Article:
Treasures of the Riesenfeld Center, An online exhibit from the Arthur C. Pulling Rare Books Collection - Home Page

Statham, Nicholas, fl. 1467]
Abridgement of cases to the end of Henry VI [1460]
[Rouen, Guillaume Le Talleur for Richard Pynson, 1490]

This is the earliest printed abridgement of case law and is attributed to Nicholas Statham, a mid-fifteenth century lawyer in England. It was printed by Richard Pynson, a Norman, who set up his press in England about 1490. It is thought that he had learned his trade in the shop of Guilluame Le Talleur in Rouen, France and that he commissioned Le Talleur to print this book for him.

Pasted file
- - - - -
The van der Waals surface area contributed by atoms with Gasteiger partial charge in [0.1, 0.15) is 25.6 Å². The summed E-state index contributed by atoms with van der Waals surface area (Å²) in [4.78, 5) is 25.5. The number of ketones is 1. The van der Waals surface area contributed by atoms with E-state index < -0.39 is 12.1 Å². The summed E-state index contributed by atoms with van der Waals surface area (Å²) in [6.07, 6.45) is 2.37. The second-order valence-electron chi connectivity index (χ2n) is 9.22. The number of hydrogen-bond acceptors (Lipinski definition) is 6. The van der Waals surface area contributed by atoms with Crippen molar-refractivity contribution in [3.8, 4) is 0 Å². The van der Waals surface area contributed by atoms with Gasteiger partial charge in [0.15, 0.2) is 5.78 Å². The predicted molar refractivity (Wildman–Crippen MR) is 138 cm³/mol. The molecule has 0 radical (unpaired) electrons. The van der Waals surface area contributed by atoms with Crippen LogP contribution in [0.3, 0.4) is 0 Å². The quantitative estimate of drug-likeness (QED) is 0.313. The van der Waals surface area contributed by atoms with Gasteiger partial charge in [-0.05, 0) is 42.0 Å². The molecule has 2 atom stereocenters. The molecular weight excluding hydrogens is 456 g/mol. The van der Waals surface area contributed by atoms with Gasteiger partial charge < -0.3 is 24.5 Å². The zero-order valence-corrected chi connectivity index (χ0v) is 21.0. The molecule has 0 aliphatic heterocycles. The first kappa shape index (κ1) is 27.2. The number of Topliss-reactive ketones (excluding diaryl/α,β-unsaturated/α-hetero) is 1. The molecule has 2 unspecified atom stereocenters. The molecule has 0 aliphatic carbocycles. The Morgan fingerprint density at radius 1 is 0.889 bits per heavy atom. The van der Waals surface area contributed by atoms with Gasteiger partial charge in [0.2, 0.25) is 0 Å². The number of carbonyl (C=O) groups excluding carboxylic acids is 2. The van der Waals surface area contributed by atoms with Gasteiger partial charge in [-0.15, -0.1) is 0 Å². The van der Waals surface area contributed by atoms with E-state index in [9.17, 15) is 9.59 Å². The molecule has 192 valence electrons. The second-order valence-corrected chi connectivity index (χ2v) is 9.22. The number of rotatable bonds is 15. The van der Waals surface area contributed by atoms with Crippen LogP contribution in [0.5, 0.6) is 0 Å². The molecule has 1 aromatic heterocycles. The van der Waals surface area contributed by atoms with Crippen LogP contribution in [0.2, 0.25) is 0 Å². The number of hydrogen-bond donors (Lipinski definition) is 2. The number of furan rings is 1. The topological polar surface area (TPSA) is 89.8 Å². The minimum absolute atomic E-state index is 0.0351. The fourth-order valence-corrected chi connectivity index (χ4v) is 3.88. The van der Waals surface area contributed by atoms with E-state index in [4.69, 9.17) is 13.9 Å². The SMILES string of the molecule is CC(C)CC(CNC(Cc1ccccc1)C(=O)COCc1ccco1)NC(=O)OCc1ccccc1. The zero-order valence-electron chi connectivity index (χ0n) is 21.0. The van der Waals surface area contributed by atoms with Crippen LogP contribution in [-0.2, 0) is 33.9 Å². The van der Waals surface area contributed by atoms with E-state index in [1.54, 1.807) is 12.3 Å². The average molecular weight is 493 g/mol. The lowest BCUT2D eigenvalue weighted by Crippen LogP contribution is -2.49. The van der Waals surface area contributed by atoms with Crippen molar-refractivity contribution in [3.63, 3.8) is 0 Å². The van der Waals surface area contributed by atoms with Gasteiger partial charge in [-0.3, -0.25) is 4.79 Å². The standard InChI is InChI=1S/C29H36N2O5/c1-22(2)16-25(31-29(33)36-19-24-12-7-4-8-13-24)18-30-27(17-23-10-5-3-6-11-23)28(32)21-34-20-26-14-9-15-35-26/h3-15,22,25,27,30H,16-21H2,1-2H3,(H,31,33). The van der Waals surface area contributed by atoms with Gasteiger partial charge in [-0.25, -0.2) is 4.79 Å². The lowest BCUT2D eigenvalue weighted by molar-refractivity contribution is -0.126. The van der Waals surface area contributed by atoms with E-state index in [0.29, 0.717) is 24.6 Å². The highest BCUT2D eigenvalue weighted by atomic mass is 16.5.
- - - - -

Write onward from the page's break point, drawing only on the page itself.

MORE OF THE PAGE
Statham's Abridgement is the oldest book in the collection, an incunable—a term referring to the infancy of printing, specifically books printed prior to 1501. It was purchased by Arthur C. Pulling in 1938 as the Law Library's 100,000th volume.

The book is bound in brown tooled morocco binding by Robert Rivière, a leading English bookbinder of the 19th century.